Stuttgart–Augsburg new and upgraded railway

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Stuttgart–Augsburg new and upgraded line is a proposed German railway project.

The 2003 federal transport plan included it as an urgent project. It includes a new high-speed line between Stuttgart and Ulm with a maximum speed of 250 km/h, parallel to the existing Stuttgart–Ulm line and an upgraded Ulm–Augsburg line with a design speed of up to 200 km/h. On 19 July 2007 it was announced by the Federal Government, the State of Baden-Württemberg and Deutsche Bahn AG that the project had been officially approved.[1][2] The estimated cost of the whole project is € 4.088 billion, with funding to be provided by Deutsche Bahn (€ 1,469 million), Federal Government and the European Union (€ 1,229 million), Baden-Württemberg (€ 824 million), Stuttgart city (€ 239 million) Stuttgart region (€ 100 million) and the owners of Stuttgart Airport (€ 100 million).[3]

The project consists of the following components:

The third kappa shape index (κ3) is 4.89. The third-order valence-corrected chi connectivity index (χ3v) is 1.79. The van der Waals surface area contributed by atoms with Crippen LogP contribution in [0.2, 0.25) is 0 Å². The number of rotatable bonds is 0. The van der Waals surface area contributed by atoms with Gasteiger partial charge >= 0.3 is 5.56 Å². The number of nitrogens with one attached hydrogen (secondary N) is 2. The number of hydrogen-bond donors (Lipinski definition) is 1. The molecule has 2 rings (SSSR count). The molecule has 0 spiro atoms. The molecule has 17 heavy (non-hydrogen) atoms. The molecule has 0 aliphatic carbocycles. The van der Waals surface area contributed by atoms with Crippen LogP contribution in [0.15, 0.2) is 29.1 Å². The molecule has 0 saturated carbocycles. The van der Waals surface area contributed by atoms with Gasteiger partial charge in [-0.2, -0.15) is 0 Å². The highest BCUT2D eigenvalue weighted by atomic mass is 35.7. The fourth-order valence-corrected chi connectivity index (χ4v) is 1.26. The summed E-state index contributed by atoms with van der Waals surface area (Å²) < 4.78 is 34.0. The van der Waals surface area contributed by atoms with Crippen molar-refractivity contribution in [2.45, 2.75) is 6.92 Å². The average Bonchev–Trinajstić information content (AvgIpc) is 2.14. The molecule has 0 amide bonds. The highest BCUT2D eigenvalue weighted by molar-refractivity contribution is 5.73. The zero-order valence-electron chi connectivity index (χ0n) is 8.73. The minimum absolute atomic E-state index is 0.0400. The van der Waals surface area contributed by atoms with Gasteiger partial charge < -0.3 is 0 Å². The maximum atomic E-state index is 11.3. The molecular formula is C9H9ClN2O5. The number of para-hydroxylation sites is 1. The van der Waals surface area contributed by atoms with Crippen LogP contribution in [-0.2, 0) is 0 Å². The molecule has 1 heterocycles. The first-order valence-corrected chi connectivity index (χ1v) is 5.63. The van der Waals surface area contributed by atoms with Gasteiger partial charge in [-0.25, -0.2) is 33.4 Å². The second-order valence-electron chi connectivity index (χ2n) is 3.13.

The Stuttgart–Augsburg new and upgraded line is a component of the Magistrale for Europe from Paris to Budapest, which is supported by the European Union as part of its Trans-European Networks. The European Union is providing up to 50 per cent of the planning phase of the project and is expected to fund ten per cent of its construction costs.

When complete, high-speed trains will take 28 minutes between Stuttgart and Ulm[3] and trains between Stuttgart and Munich with stops in Ulm and Augsburg will take less than one and a half hours compared to more than two hours today. This is part of Deutsche Bahn's Netz 21 (network 21) concept, which envisages a reduction of the travel time between Frankfurt and Munich from over three and a half today to only two and a half hours in the future. The Stuttgart-Ulm section is expected to be completed in 2020.[3]

Notes[edit]

  1. ^ "Finanzierung für Stuttgart 21 steht" (in German). Spiegel online. 19 July 2007. Retrieved 2007-07-20. 
  2. ^ "Tiefensee: Durchbruch für die Neubaustrecke Stuttgart - Ulm - Augsburg und "Stuttgart 21"" (Press release) (in German). Federal Ministry of Transport, Building and Urban Affairs. 19 July 2007. Retrieved 2007-07-20. 
  3. ^ a b c d e Haydock, David (October 2010). "Stuttgart 21—Why all the fuss?". Today's Railways Europe (178): 21–6. 

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